I’ve seen vitriol about vaccinations, and organic food, and circumcision, and oh my holy hell you’d better not turn your car seat around until that child 8, FTLOG. Last week, someone asked a question about formula feeding, and someone wrote “I never fed my children that formula, so I have no idea what to tell you. :)”. I kid you not. With the smiley face and everything. It was so smug, and righteous I almost exploded a comment back to that person how completely useless and unhelpful she was being. Anyway. Those types of comments pop up frequently in that mom’s group (which is generally helpful! Ask a question and get several helpful answers from rationally thinking and supportive moms from all over!) and all over Facebook.

I see situations like Vanderbilt Wife described frequently. Thankfully, my twitter feed is devoid of that useless crap. But it makes me wonder about adding my opinion in most online situations. Should I just leave my opinion at the virtual door in all cases? What if what I have to add to the conversation is something I find helpful, but that the person asking will find completely counter to what they need? I find myself asking these questions regularly, and I think that this line of thinking keeps me from posting most of the time.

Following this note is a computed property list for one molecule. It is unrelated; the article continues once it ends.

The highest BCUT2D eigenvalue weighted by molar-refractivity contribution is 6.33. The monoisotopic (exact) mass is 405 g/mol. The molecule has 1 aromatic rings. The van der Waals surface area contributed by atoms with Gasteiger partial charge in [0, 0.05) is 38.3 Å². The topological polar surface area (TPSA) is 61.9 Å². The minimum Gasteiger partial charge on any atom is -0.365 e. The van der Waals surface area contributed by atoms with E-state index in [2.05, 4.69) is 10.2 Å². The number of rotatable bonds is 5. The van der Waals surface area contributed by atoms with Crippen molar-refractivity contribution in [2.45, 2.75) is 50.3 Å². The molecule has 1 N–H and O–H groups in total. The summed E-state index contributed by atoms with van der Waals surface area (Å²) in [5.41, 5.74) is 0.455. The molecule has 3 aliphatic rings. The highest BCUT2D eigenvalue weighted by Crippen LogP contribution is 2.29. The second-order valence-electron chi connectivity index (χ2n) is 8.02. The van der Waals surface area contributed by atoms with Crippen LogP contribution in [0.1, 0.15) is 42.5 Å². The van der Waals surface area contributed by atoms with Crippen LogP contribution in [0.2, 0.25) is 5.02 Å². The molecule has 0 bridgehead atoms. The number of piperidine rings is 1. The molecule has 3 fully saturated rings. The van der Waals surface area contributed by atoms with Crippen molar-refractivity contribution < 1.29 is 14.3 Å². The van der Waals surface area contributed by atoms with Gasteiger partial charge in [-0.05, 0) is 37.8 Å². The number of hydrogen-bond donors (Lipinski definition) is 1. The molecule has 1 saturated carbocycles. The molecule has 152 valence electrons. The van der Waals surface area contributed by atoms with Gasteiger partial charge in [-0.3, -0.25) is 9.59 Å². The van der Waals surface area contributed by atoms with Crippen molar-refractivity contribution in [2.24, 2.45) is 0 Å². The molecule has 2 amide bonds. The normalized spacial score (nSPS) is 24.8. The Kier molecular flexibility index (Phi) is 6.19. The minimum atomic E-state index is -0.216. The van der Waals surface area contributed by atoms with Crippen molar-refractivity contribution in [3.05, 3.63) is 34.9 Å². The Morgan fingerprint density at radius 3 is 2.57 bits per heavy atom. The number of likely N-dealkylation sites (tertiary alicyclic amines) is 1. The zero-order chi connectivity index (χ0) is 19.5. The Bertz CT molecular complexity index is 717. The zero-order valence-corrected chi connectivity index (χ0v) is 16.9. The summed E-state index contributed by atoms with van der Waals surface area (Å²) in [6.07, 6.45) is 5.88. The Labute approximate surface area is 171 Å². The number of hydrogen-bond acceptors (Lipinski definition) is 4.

I find that when I think I have something to say, I find that someone else has already said it. Does that mean that I shouldn’t write about it? Probably not, but somehow my thought processes lead me back to the conclusion that perhaps my point of view doesn’t need to be added. But, hell, it’s my blog!

I’ve had a post started for quite a while about why I haven’t written much lately – at first I just thought I lost my voice, and I guess that I did, but maybe not for the reasons that I thought I had. I think maybe I’m just concerned that what I have to add to the internet isn’t actually helpful or worthwhile to anyway. But honestly, that’s not why I started blogging in the first place, so why am I so concerned about that now? I’m not so sure.